Saturday, November 28, 2015

Ecuador's visa rule puts roadblock on Cubans' path to U.S.

Ecuador's visa rule puts roadblock on Cubans' path to U.S.
Associated Press
Friday, November 27, 2015 8:59pm

Cubans gather outside Ecuador's embassy in Havana on Friday, expressing
frustration at a new visa rule that now requires they have a visa to
visit the South American country. The lack of a visa requirement for
Cubans made Ecuador a favored destination for those seeking to leave the
island and make the overland route to the United States, where they can
receive automatic legal residency. Some came with plane tickets, and
flight itineraries, demanding reimbursement of the cost of their airline
tickets with destination to Ecuador. [Associated Press]

HAVANA — Hundreds of angry Cubans confronted police and Ecuadoran
embassy officials in an unusual display of public discontent on Friday
after the surprise announcement of a new visa requirement aimed at
choking off this year's historic overland emigration of Cubans across
more than 3,000 miles of South and Central America to the U.S. border
with Mexico.

Chanting "Visa! Visa!" as dozens of uniformed and plainclothes security
agents looked on, Cubans with tickets booked for Ecuador in coming days
complained that they would lose years of savings because of the change
announced by the Ecuadoran government Thursday evening, which left them
less than two business days to get their hands on a visa.

Deputy Foreign Minister Xavier Lasso said Ecuador would require visas of
Cubans starting Dec. 1 in order to curb migration that he said "puts at
risk men, women and children."

Ecuador had been one of the few countries in the hemisphere that doesn't
require visas for Cuban visitors, making it the chief starting point for
tens of thousands of Cubans who have flown there this year and then made
an overland trek across seven borders to reach the U.S., where they
receive automatic legal residency. The flow has surged in 2015 due
largely to fears that the detente between the U.S. and Cuba announced
last Dec. 17 would lead to the end of special Cold War-era privileges
for Cuban migrants.

Two leftist Latin American countries allied with Cuba have begun to
crack down on the northbound flood.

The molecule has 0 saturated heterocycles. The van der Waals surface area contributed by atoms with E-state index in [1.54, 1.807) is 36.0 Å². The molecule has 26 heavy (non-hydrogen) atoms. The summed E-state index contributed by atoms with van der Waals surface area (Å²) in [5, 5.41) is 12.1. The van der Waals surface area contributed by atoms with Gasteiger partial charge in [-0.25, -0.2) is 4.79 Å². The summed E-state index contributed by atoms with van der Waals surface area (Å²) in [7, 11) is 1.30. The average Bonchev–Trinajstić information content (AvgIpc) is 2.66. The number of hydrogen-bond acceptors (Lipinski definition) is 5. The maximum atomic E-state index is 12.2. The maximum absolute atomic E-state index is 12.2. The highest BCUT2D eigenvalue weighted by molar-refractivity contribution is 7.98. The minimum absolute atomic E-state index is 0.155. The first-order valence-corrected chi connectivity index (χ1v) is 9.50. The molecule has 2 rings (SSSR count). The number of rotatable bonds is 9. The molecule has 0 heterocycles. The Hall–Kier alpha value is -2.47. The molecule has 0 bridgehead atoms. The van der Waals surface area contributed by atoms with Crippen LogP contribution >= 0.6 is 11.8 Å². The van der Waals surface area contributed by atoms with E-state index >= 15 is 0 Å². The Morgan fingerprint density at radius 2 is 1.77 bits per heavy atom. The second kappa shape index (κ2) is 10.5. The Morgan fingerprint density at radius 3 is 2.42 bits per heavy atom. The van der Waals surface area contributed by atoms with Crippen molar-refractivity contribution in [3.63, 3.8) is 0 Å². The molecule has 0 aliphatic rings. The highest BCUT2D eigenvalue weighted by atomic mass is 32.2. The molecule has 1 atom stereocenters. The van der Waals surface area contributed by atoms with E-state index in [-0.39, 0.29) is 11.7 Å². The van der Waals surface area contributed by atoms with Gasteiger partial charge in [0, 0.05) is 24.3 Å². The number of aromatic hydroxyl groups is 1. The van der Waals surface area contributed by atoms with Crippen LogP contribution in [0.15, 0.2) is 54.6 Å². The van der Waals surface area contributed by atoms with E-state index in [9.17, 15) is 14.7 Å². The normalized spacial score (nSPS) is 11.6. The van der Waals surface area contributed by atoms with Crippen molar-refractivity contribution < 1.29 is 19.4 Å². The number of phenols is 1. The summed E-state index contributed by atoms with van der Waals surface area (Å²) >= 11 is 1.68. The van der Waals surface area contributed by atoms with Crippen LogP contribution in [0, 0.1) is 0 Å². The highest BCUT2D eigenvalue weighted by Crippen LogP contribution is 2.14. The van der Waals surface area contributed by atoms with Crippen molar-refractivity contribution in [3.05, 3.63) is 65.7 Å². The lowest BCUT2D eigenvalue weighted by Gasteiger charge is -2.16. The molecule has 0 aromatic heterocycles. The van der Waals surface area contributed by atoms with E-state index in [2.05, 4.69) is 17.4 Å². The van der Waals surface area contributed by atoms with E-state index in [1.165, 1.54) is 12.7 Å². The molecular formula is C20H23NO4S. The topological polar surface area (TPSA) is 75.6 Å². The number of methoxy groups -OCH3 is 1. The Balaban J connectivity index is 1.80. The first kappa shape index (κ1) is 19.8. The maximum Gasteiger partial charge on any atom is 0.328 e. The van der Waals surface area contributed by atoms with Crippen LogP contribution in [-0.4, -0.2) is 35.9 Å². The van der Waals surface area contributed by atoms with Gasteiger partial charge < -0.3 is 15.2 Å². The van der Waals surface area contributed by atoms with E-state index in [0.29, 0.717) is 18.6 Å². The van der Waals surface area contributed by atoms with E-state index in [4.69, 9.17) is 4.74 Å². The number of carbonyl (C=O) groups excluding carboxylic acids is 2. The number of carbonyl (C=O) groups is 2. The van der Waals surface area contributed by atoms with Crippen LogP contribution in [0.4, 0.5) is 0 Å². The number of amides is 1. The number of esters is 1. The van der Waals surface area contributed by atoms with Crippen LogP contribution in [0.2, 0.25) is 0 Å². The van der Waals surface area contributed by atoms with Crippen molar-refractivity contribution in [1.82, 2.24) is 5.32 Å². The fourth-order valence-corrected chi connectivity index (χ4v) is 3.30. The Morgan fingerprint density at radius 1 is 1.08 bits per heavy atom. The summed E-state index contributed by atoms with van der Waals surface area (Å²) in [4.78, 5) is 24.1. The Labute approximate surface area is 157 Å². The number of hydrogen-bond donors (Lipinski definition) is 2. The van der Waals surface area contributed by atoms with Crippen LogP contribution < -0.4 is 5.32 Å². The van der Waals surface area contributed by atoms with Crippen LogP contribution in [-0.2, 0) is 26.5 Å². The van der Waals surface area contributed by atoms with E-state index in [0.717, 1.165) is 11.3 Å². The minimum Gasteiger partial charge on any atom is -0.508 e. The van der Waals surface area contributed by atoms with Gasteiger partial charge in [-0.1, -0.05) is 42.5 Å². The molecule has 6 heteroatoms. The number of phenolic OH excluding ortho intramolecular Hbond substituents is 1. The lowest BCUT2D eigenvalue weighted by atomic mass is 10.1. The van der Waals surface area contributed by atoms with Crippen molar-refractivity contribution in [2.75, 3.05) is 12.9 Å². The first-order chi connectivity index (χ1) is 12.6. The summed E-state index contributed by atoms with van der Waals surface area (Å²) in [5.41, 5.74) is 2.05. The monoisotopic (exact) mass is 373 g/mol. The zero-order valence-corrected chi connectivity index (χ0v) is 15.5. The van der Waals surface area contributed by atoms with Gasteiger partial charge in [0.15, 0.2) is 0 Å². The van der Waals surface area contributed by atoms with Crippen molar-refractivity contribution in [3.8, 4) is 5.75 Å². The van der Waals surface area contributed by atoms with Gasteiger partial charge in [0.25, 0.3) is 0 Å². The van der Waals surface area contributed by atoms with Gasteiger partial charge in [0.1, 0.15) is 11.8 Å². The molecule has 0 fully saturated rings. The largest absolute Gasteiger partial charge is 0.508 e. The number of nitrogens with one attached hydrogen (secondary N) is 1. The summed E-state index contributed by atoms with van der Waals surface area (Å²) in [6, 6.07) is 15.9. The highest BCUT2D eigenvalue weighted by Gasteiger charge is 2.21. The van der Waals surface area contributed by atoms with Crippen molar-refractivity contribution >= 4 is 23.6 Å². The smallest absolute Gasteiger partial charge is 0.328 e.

Nicaragua closed its southern border to Cuban migrants this month,
leaving more than 2,000 stranded inside northern Costa Rica. Ecuador,
another Cuban ally, said Thursday that it was committed to what it
called efforts by the Latin American community to prevent migration
without authorization.

Cubans who learned that they would suddenly need visas for flights as
early as Tuesday massed in front of the Ecuadoran embassy early Friday
as security agents closed off the surrounding streets with yellow police

Street gatherings that aren't explicitly pro-government are extremely
rare in Cuba and the crowd in front of the Ecuadoran embassy on Friday
expressed a degree of anger at President Raul Castro's government that
is rarely seen in public.

"This is Raul Castro's fault, nobody else's," said one member of the
crowd, as security agents and members of the international media
recorded the events. .

"I'm desperate," said Carmen Lopez, a 62-year-old homemaker who spent
$800 on a ticket for a Wednesday flight to visit her two sons in
Ecuador. "I've made a lot of sacrifices to save my money to be able to
go see them."

Ecuadoran embassy officials outraged the crowd when they announced
through a loudspeaker than Cubans traveling next week would have to
apply online for tourists visas.

Most Cubans have almost no internet access.

"They haven't told us anything," said Yasell Zayas Salinas, a
25-year-old self-employed candy seller, who had been planning to fly to
Ecuador with his brother. "They changed it all from one day to the next."

Source: Ecuador's visa rule puts roadblock on Cubans' path to U.S. |
Tampa Bay Times -

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